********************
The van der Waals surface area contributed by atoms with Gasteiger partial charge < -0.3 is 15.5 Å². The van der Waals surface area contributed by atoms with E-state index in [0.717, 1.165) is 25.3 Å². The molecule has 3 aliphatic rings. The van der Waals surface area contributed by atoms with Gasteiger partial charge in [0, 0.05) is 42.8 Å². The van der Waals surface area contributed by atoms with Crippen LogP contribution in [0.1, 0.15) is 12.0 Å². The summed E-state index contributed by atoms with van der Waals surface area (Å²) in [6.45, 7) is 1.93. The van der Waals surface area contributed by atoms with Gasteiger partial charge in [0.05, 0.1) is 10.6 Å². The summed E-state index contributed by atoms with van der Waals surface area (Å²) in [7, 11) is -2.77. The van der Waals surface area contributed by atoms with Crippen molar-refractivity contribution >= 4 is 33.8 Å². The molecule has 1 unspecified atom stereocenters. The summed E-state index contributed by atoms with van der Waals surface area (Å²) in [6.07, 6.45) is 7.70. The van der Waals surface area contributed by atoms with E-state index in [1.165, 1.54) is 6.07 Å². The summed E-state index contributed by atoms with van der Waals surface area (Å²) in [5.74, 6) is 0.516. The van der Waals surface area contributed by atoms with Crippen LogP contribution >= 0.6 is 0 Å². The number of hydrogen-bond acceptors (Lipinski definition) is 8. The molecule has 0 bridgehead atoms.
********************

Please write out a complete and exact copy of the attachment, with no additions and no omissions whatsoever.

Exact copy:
The van der Waals surface area contributed by atoms with Gasteiger partial charge < -0.3 is 15.5 Å². The van der Waals surface area contributed by atoms with E-state index in [0.717, 1.165) is 25.3 Å². The molecule has 3 aliphatic rings. The van der Waals surface area contributed by atoms with Gasteiger partial charge in [0, 0.05) is 42.8 Å². The van der Waals surface area contributed by atoms with Crippen LogP contribution in [0.1, 0.15) is 12.0 Å². The summed E-state index contributed by atoms with van der Waals surface area (Å²) in [6.45, 7) is 1.93. The van der Waals surface area contributed by atoms with Gasteiger partial charge in [0.05, 0.1) is 10.6 Å². The summed E-state index contributed by atoms with van der Waals surface area (Å²) in [7, 11) is -2.77. The van der Waals surface area contributed by atoms with Crippen molar-refractivity contribution >= 4 is 33.8 Å². The molecule has 1 unspecified atom stereocenters. The summed E-state index contributed by atoms with van der Waals surface area (Å²) in [6.07, 6.45) is 7.70. The van der Waals surface area contributed by atoms with E-state index in [1.165, 1.54) is 6.07 Å². The summed E-state index contributed by atoms with van der Waals surface area (Å²) in [5.74, 6) is 0.516. The van der Waals surface area contributed by atoms with Crippen LogP contribution >= 0.6 is 0 Å². The number of hydrogen-bond acceptors (Lipinski definition) is 8. The molecule has 0 bridgehead atoms.